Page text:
Recently, central banks in advanced economies such as the US and the UK have been on the path toward gradual normalization of monetary policy, whereas Japan and most emerging market economies have continued with an accommodative monetary policy stance. The divergent path of monetary policy in major economies, the developments and impact of the US economic and trade policies, rising trade protectionism, and geopolitical risks will all add to the uncertainties surrounding the global economic and financial outlook.
II.      Domestic economic and financial conditions
1.    Exports and industrial production both recently recorded continuous expansion, while private consumption rose mildly. Nevertheless, growth momentum for private investment remained subdued. The CBC forecasts the domestic economy to advance by 2.41% in the fourth quarter 2017 and 2.61% for the entire year. Labor market conditions were stable with employment continuing to increase and the unemployment rate declining further.
For the year of 2018, on the back of an anticipated steady recovery in the world economy, momentum for exports and private investment is likely to sustain. In addition, private consumption is expected to remain stable, and government spending may register continued growth. As a result, the CBC projects Taiwan's economy to advance 2.35% for 2018.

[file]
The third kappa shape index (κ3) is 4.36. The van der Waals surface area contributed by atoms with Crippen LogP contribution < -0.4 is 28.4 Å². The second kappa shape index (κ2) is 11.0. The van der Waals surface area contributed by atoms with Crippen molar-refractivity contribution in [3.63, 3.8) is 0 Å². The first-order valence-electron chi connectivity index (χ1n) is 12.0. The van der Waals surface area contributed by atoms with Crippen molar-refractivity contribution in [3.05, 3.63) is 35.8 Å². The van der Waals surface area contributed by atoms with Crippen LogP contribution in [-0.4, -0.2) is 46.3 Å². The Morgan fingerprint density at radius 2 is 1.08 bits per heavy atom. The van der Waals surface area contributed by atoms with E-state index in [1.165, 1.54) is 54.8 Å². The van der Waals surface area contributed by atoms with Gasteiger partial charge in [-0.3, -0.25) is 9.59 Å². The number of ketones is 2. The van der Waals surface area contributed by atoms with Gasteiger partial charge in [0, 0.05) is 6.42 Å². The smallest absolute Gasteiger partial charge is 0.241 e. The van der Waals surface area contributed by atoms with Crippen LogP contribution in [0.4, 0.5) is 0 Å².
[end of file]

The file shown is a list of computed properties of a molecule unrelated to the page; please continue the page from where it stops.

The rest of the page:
2.    In recent months, a continued upturn in international oil prices has pushed up domestic import prices. However, NT dollar appreciation has helped ease the pressure on imported inflation. Meanwhile, the stable rates on basic cost of living as well as a higher comparison base of vegetables and fruit prices contributed to a smaller increase in CPI. The CBC forecasts CPI and core inflation (excluding vegetables, fruit, and energy items) for 2017 to average 0.61% and 1.02% year on year, respectively, suggesting that current inflation is rather stable.